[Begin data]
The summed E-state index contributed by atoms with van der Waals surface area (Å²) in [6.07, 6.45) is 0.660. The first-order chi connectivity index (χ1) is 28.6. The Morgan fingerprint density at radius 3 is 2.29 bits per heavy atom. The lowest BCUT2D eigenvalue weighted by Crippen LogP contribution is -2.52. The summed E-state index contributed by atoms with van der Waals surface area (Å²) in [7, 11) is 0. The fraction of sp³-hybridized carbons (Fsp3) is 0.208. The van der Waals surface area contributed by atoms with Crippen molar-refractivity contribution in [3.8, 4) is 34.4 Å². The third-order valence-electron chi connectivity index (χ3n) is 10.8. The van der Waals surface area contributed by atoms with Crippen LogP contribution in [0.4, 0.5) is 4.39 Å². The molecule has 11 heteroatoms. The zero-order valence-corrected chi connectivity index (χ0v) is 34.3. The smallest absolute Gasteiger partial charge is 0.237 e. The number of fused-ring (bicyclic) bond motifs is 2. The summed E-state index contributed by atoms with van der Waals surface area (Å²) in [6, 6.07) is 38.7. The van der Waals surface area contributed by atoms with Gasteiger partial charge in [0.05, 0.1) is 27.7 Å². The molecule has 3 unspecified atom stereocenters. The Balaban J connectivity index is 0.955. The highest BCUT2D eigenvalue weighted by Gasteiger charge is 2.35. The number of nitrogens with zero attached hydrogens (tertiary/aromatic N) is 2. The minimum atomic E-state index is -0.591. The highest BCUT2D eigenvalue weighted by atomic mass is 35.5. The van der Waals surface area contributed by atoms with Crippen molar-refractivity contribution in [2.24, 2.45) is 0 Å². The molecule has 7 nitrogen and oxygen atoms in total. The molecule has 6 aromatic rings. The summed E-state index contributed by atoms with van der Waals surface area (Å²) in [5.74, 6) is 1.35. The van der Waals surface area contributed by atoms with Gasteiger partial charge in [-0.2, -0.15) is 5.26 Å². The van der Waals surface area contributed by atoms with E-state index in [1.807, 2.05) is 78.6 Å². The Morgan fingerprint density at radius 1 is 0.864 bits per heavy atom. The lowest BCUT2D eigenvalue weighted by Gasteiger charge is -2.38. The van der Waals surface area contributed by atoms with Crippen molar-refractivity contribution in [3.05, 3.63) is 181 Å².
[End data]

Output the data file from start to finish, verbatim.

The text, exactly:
The summed E-state index contributed by atoms with van der Waals surface area (Å²) in [6.07, 6.45) is 0.660. The first-order chi connectivity index (χ1) is 28.6. The Morgan fingerprint density at radius 3 is 2.29 bits per heavy atom. The lowest BCUT2D eigenvalue weighted by Crippen LogP contribution is -2.52. The summed E-state index contributed by atoms with van der Waals surface area (Å²) in [7, 11) is 0. The fraction of sp³-hybridized carbons (Fsp3) is 0.208. The van der Waals surface area contributed by atoms with Crippen molar-refractivity contribution in [3.8, 4) is 34.4 Å². The third-order valence-electron chi connectivity index (χ3n) is 10.8. The van der Waals surface area contributed by atoms with Crippen LogP contribution in [0.4, 0.5) is 4.39 Å². The molecule has 11 heteroatoms. The zero-order valence-corrected chi connectivity index (χ0v) is 34.3. The smallest absolute Gasteiger partial charge is 0.237 e. The number of fused-ring (bicyclic) bond motifs is 2. The summed E-state index contributed by atoms with van der Waals surface area (Å²) in [6, 6.07) is 38.7. The van der Waals surface area contributed by atoms with Gasteiger partial charge in [0.05, 0.1) is 27.7 Å². The molecule has 3 unspecified atom stereocenters. The Balaban J connectivity index is 0.955. The highest BCUT2D eigenvalue weighted by Gasteiger charge is 2.35. The number of nitrogens with zero attached hydrogens (tertiary/aromatic N) is 2. The minimum atomic E-state index is -0.591. The highest BCUT2D eigenvalue weighted by atomic mass is 35.5. The van der Waals surface area contributed by atoms with Crippen molar-refractivity contribution in [2.24, 2.45) is 0 Å². The molecule has 7 nitrogen and oxygen atoms in total. The molecule has 6 aromatic rings. The summed E-state index contributed by atoms with van der Waals surface area (Å²) in [5.74, 6) is 1.35. The van der Waals surface area contributed by atoms with Gasteiger partial charge in [-0.2, -0.15) is 5.26 Å². The van der Waals surface area contributed by atoms with E-state index in [1.807, 2.05) is 78.6 Å². The Morgan fingerprint density at radius 1 is 0.864 bits per heavy atom. The lowest BCUT2D eigenvalue weighted by Gasteiger charge is -2.38. The van der Waals surface area contributed by atoms with Crippen molar-refractivity contribution in [3.05, 3.63) is 181 Å².